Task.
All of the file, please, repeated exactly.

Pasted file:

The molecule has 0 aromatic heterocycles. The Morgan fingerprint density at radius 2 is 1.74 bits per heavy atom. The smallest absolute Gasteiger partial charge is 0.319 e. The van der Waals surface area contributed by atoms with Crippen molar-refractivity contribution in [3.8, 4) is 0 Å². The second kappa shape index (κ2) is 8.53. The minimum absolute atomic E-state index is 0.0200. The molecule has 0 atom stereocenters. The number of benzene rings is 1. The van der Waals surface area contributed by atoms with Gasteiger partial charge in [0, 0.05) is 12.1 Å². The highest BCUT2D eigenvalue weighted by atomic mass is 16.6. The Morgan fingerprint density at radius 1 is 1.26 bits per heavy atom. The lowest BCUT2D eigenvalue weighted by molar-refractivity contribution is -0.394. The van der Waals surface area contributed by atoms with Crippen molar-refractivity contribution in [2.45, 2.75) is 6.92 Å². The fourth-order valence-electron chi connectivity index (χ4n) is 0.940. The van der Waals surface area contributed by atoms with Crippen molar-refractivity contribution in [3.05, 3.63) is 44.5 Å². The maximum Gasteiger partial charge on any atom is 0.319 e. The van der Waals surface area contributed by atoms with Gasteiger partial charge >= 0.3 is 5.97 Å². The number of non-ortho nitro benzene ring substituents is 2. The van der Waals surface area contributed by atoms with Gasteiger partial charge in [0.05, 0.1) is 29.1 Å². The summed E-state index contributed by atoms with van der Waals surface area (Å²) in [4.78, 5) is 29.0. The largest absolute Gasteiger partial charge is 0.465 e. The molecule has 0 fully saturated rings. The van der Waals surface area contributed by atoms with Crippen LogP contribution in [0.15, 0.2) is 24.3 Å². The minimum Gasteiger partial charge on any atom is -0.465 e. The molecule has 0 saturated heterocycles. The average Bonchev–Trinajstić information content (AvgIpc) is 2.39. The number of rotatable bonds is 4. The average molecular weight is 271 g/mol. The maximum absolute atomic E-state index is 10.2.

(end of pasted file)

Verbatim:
The molecule has 0 aromatic heterocycles. The Morgan fingerprint density at radius 2 is 1.74 bits per heavy atom. The smallest absolute Gasteiger partial charge is 0.319 e. The van der Waals surface area contributed by atoms with Crippen molar-refractivity contribution in [3.8, 4) is 0 Å². The second kappa shape index (κ2) is 8.53. The minimum absolute atomic E-state index is 0.0200. The molecule has 0 atom stereocenters. The number of benzene rings is 1. The van der Waals surface area contributed by atoms with Gasteiger partial charge in [0, 0.05) is 12.1 Å². The highest BCUT2D eigenvalue weighted by atomic mass is 16.6. The Morgan fingerprint density at radius 1 is 1.26 bits per heavy atom. The lowest BCUT2D eigenvalue weighted by molar-refractivity contribution is -0.394. The van der Waals surface area contributed by atoms with Crippen molar-refractivity contribution in [2.45, 2.75) is 6.92 Å². The fourth-order valence-electron chi connectivity index (χ4n) is 0.940. The van der Waals surface area contributed by atoms with Crippen molar-refractivity contribution in [3.05, 3.63) is 44.5 Å². The maximum Gasteiger partial charge on any atom is 0.319 e. The van der Waals surface area contributed by atoms with Gasteiger partial charge >= 0.3 is 5.97 Å². The number of non-ortho nitro benzene ring substituents is 2. The van der Waals surface area contributed by atoms with Gasteiger partial charge in [0.05, 0.1) is 29.1 Å². The summed E-state index contributed by atoms with van der Waals surface area (Å²) in [4.78, 5) is 29.0. The largest absolute Gasteiger partial charge is 0.465 e. The molecule has 0 fully saturated rings. The van der Waals surface area contributed by atoms with Crippen LogP contribution in [0.15, 0.2) is 24.3 Å². The minimum Gasteiger partial charge on any atom is -0.465 e. The molecule has 0 saturated heterocycles. The average Bonchev–Trinajstić information content (AvgIpc) is 2.39. The number of rotatable bonds is 4. The average molecular weight is 271 g/mol. The maximum absolute atomic E-state index is 10.2.